This translational research initiative focused on the physiology of cardiopulmonary resuscitation (CPR) initiated by a clinical observation of consistent hyperventilation by professional rescuers in out-of-hospital cardiac arrest. This observation generated scientific hypotheses that could only ethically be tested in the animal laboratory.
To examine the hypothesis that excessive ventilation rates during performance of CPR by overzealous but well-trained rescue personnel causes a significant decrease in coronary perfusion pressure and an increased likelihood of death.
In the in vivo human aspect of the study, we set out to objectively and electronically record rate and duration of ventilation during performance of CPR by trained professional rescue personnel in a prospective clinical trial in intubated, adult patients with out-of-hospital cardiac arrest. In the in vivo animal aspect of the study, to simulate the clinically observed hyperventilation, nine pigs in cardiac arrest were ventilated in a random order with 12, 20, or 30 breaths/min, and physiologic variables were assessed. Next, three groups of seven pigs in cardiac arrest were ventilated at 12 breaths/min with 100% oxygen, 30 breaths/min with 100% oxygen, or 30 breaths/min with 5% CO2/95% oxygen, and survival was assessed.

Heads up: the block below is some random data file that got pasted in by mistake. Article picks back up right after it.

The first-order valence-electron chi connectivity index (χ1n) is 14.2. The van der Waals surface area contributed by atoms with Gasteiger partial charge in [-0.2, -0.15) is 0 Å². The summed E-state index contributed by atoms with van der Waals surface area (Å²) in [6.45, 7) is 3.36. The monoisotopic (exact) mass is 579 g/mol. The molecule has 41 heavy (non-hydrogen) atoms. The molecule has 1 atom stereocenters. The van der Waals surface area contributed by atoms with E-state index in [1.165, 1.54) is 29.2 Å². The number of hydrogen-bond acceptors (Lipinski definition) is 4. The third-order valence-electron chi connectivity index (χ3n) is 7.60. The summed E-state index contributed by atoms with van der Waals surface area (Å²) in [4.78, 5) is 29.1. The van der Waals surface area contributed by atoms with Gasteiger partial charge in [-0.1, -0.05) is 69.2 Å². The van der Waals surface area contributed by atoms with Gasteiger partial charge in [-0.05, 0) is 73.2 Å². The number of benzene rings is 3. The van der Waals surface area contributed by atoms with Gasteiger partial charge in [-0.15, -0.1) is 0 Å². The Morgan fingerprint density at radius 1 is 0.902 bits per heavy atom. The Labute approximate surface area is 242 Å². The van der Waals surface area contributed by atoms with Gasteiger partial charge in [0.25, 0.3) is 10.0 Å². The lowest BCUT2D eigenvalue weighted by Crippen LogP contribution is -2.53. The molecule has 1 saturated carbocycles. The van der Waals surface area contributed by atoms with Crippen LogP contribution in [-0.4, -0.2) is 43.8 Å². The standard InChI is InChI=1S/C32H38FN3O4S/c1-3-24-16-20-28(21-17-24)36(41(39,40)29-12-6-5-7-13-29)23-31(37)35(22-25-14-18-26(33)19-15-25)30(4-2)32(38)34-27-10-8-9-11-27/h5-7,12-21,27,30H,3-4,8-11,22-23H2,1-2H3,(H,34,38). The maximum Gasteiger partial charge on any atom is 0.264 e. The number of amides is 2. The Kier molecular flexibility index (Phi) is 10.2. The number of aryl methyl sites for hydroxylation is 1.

Ventilation rate and duration in humans; mean intratracheal pressure, coronary perfusion pressure, and survival rates in animals.
In 13 consecutive adults (average age, 63 +/- 5.8 yrs) receiving CPR (seven men) the average ventilation rate was 30 +/- 3.2 breaths/min (range, 15 to 49 breaths/min) and the average duration of each breath was 1.0 +/- 0.07 sec. The average percentage of time in which a positive pressure was recorded in the lungs was 47.3 +/- 4.3%. No patient survived. In animals treated with 12, 20, and 30 breaths/min, the mean intratracheal pressures and coronary perfusion pressures were 7.1 +/- 0.7, 11.6 +/- 0.7, 17.5 +/- 1.0 mm Hg/min (p < .0001) and 23.4 +/- 1.0, 19.5 +/- 1.8, 16.9 +/- 1.8 mm Hg (p = .03) with each of the different ventilation rates, respectively (p = comparison of 12 breaths/min vs. 30 breaths/min for mean intratracheal pressure and coronary perfusion pressure). Survival rates were six of seven, one of seven, and one of seven with 12, 30, and 30 + CO2 breaths/min, respectively (p = .006).
Despite seemingly adequate training, professional rescuers consistently hyperventilated patients during out-of-hospital CPR. Subsequent hemodynamic and survival studies in pigs demonstrated that excessive ventilation rates significantly decreased coronary perfusion pressures and survival rates, despite supplemental CO2 to prevent hypocapnia. This translational research initiative demonstrates an inversely proportional relationship between mean intratracheal pressure and coronary perfusion pressure during CPR. Additional education of CPR providers is urgently needed to reduce these newly identified and deadly consequences of hyperventilation during CPR. These findings also have significant implications for interpretation and design of resuscitation research, CPR guidelines, education, the development of biomedical devices, emergency medical services quality assurance, and clinical practice.